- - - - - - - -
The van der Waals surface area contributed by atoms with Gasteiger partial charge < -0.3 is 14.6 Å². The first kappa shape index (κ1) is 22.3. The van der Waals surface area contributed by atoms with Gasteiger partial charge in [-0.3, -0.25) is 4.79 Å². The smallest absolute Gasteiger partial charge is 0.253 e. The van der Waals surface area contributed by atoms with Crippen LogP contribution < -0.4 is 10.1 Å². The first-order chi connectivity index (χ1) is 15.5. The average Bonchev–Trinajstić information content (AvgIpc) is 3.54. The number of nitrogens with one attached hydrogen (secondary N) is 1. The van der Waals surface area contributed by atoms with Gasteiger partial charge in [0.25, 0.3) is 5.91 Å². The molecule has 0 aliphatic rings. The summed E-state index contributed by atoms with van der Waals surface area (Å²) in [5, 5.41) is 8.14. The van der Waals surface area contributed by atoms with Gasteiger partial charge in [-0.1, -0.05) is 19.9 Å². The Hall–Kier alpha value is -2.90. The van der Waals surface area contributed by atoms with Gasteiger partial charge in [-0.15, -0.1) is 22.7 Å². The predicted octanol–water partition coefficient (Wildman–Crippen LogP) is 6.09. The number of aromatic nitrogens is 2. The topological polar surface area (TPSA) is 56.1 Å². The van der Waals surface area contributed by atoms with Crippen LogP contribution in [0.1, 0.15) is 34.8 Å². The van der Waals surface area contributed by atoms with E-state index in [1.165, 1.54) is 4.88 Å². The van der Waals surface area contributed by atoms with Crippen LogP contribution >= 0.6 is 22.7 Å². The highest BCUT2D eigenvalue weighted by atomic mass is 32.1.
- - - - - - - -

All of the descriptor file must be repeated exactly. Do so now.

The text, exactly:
The van der Waals surface area contributed by atoms with Gasteiger partial charge < -0.3 is 14.6 Å². The first kappa shape index (κ1) is 22.3. The van der Waals surface area contributed by atoms with Gasteiger partial charge in [-0.3, -0.25) is 4.79 Å². The smallest absolute Gasteiger partial charge is 0.253 e. The van der Waals surface area contributed by atoms with Crippen LogP contribution < -0.4 is 10.1 Å². The first-order chi connectivity index (χ1) is 15.5. The average Bonchev–Trinajstić information content (AvgIpc) is 3.54. The number of nitrogens with one attached hydrogen (secondary N) is 1. The van der Waals surface area contributed by atoms with Gasteiger partial charge in [0.25, 0.3) is 5.91 Å². The molecule has 0 aliphatic rings. The summed E-state index contributed by atoms with van der Waals surface area (Å²) in [5, 5.41) is 8.14. The van der Waals surface area contributed by atoms with Gasteiger partial charge in [-0.1, -0.05) is 19.9 Å². The Hall–Kier alpha value is -2.90. The van der Waals surface area contributed by atoms with Gasteiger partial charge in [-0.15, -0.1) is 22.7 Å². The predicted octanol–water partition coefficient (Wildman–Crippen LogP) is 6.09. The number of aromatic nitrogens is 2. The topological polar surface area (TPSA) is 56.1 Å². The van der Waals surface area contributed by atoms with Crippen LogP contribution in [0.1, 0.15) is 34.8 Å². The van der Waals surface area contributed by atoms with E-state index in [1.165, 1.54) is 4.88 Å². The van der Waals surface area contributed by atoms with Crippen LogP contribution >= 0.6 is 22.7 Å². The highest BCUT2D eigenvalue weighted by atomic mass is 32.1.